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### Wood Heat as a Comparison

Wood heat often is not the cheapest heat source and it requires more work. It is less convenient than heating with fuels fed automatically. However, if the cost of wood is low enough, you will save money. For those who enjoy work, the cutting, splitting and stacking of wood can be a pleasant form of exercise.

To compare heating costs you must convert costs of different fuels to cost per unit of heat. Cords of wood, gallons of oil, kilowatt hours of electricity, therms of natural gas and cubic feet of LP gas must be converted to a common heat content unit for comparison. The kilowatt hour and the therm are precise quantities of energy. But the volume of wood in a cord can vary considerably and the potential heat in a cubic foot of wood varies for different species. In addition, the heating value of wood, the stoves used, and the frequently required stove adjustments make wood heating calculations less than precise when compared to other sources of fuel.

TABLE 1. HEATING VALUES OF LOCAL WOOD

 SPECIES OF WOOD BTU/Cord (million) Mountain Mahogany 35 Black Oak 26 Douglas-fir 25 Juniper 24 Lodgepole Pine 21 Ponderosa Pine 20 White Fir 19 Incense-Cedar 18

CAUTION: Mountain Mahogany and pitchy pine limbs will burn very HOT!!  Do not regularly use these woods in wood stoves as excessive high heat will damage the fire box and the chimney.

TABLE 2. COMPARISON OF OTHER FUELS TO A CORD OF WOOD

To compare with other heating fuels use the factors below to obtain equivalent cords of wood:

 Oil divide no. of gallons by 175 Coal divide no. of pounds (not tons) by 1600 Gas divide no. of thousand cubic feet (MCF) by 28 Propane Gas divide no. of gallons by 220 Electricity divide no. of kilowatts by 6500

NOTE: A cord of wood equals a tightly stacked 4 foot by 4 foot by 8 Wt rectangle of wood or 128 cubic feet.

TABLE 3. HEAT CONTENT OF COMMON FUELS

FUEL             UNITS PER MILLION BTU EFFICIENT HEAT
Natural gas                            15.4 therms
Fuel oil                                   11.1 gallons
Coal                                            .067 ton
LP gas                                    16.5 gallons
Electricity                             293.1 kwh (kilowatt hour)

TABLE 4. COMBUSTION EFFICIENCY OF TYPICAL HEATING UNITS

TYPE                                                EFFICIENCY
Standard fireplace                            up to 10%
Fireplace inserts/tube grates           up to 20%
Simple updraft stove (Franklin)        up to 30%
Airtight stoves                                    up to 60%
Pellet fuel stoves                                up to 90%

Using the above tables a person can determine whether wood heat is the most efficient way to heat the home. Or another question could be "How much can I pay for wood before it exceeds the price of my alternative heat source?"

The following example shows the step by step method of determining the most efficient way to heat the home. Obtain your own local fuel costs for the example. Remember, wood burns at a lesser efficiency than other fuels and the efficiency of the stove is also important. To do a proper comparison we must change to the BTU measurement (British Thermal Unit). See table #3.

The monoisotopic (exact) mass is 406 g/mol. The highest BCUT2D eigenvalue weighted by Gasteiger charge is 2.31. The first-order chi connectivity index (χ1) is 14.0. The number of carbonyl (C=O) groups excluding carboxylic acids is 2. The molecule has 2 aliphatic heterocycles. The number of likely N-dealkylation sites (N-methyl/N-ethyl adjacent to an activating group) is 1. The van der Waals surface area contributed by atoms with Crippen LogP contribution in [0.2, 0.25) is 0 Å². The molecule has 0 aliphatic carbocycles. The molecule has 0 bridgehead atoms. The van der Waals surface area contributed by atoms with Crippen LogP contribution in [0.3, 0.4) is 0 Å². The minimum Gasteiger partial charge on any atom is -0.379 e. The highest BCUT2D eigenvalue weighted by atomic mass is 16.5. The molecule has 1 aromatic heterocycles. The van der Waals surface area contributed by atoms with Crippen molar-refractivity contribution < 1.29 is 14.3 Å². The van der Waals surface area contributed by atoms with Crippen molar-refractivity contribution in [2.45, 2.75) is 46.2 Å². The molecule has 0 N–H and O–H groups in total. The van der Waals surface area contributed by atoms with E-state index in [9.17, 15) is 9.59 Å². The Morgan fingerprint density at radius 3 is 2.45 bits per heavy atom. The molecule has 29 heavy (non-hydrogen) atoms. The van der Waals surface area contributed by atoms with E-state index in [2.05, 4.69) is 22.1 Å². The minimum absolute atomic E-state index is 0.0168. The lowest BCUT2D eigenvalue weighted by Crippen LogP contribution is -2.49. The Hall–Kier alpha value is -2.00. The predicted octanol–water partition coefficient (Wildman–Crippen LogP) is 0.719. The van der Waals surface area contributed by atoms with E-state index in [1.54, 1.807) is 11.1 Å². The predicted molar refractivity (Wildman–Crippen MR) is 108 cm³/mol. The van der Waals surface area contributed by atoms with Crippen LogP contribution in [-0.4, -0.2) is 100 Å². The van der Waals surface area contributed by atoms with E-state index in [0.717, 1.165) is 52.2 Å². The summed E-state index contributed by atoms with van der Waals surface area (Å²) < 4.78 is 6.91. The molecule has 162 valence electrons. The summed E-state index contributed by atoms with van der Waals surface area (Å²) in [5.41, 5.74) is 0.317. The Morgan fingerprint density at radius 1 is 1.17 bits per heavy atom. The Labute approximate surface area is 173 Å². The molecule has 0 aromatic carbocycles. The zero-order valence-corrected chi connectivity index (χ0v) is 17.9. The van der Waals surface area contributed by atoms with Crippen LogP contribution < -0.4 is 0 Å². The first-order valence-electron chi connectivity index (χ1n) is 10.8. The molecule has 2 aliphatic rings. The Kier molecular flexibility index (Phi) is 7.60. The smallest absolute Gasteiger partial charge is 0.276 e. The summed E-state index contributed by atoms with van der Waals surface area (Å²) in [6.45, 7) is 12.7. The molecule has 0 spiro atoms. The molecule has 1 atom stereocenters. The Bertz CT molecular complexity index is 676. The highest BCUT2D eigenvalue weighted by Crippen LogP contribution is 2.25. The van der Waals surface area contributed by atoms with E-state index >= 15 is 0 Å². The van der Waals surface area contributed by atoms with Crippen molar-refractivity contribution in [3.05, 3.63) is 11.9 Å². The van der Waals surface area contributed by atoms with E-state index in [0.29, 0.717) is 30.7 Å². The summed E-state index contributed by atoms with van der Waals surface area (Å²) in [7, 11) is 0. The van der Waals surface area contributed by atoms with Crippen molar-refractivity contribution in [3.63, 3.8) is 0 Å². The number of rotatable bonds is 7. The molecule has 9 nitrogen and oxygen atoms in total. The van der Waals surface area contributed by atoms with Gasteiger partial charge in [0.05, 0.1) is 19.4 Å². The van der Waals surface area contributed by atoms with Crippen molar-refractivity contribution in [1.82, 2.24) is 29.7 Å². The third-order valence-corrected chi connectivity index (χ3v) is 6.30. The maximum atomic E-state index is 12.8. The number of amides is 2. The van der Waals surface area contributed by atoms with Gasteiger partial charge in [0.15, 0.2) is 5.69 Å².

EXAMPLE: "If I used 600 gallons of #2 fuel oil last year at a average price of \$0.70 per gallon, would I be better off burning seasoned juniper purchased at \$65.00 per cord?"

A simple calculation would show that you spent \$420.00 for heat last year ( 600 gallons x \$0.70/ gallon = \$420.00 ).

From table #2 we calculate the fuel oil equivalent to a cord of wood equals 3.4 cords for the winter ( 600 gallons divided by 175 = 3.4 cords ).

Therefore, if we had to purchase wood for heat it would cost us \$221.00, or a whole lot cheaper. ( 3.4 cords x \$65.00/cord = \$221.00 ) Actually, we must go a step further and compare the efficiency of the wood and the stove. To do this we must change to a BTU measurement (British Thermal Unit).

From table #4 we see that our wood stove has an efficiency rating of 60%.

At a value of \$65 per cord our wood could be compared by using the following equation:

\$65/cord divided by 24/mBTU divided by 0.60 = \$4.51 per mBTU

Thus to heat our home with wood would be cheaper. But because the wood stove is only 60% effective, we would have to purchase more wood than the original calculation would suggest:

3.4 cords divided by 0.60 efficiency = 5.7 cords

Thus 5.7 cords at \$65-00 per cord = \$370.50 for our winter heating bill.

Note: Your needs could be lower, depending on the size of the house and how well insulated it is.

Now, to determine how much we can pay for wood before its price exceeds the price of fuel oil:

Divide \$420.00 paid for fuel oil by 5.7 cords of wood needed and we can pay up to \$73.68 per cord before heating with fuel oil would be cheaper.

You can do the same calculations for other sources of heat or compare the BTU's of other firewood available. Remember, these figures are not that precise for wood due to its nature. Other factors such as moisture content and stove operation can greatly reduce the efficiency of burning wood. Wet wood alone can reduce the efficiency of a wood stove by an additional 50%. Much of the heat produced must be used to boil out the "free" moisture and the heat output of the stove will not increase much above 212 degrees, the boiling point of water, until the "free" moisture is gone.

From table #I we see that juniper has a value of 24 per million BTU of efficient heat per cord.

From table #3 we see that fuel oil has a value of \$7.77 per million BTU of efficient heat

( \$0.70 x 11. 1 = 7.77 ).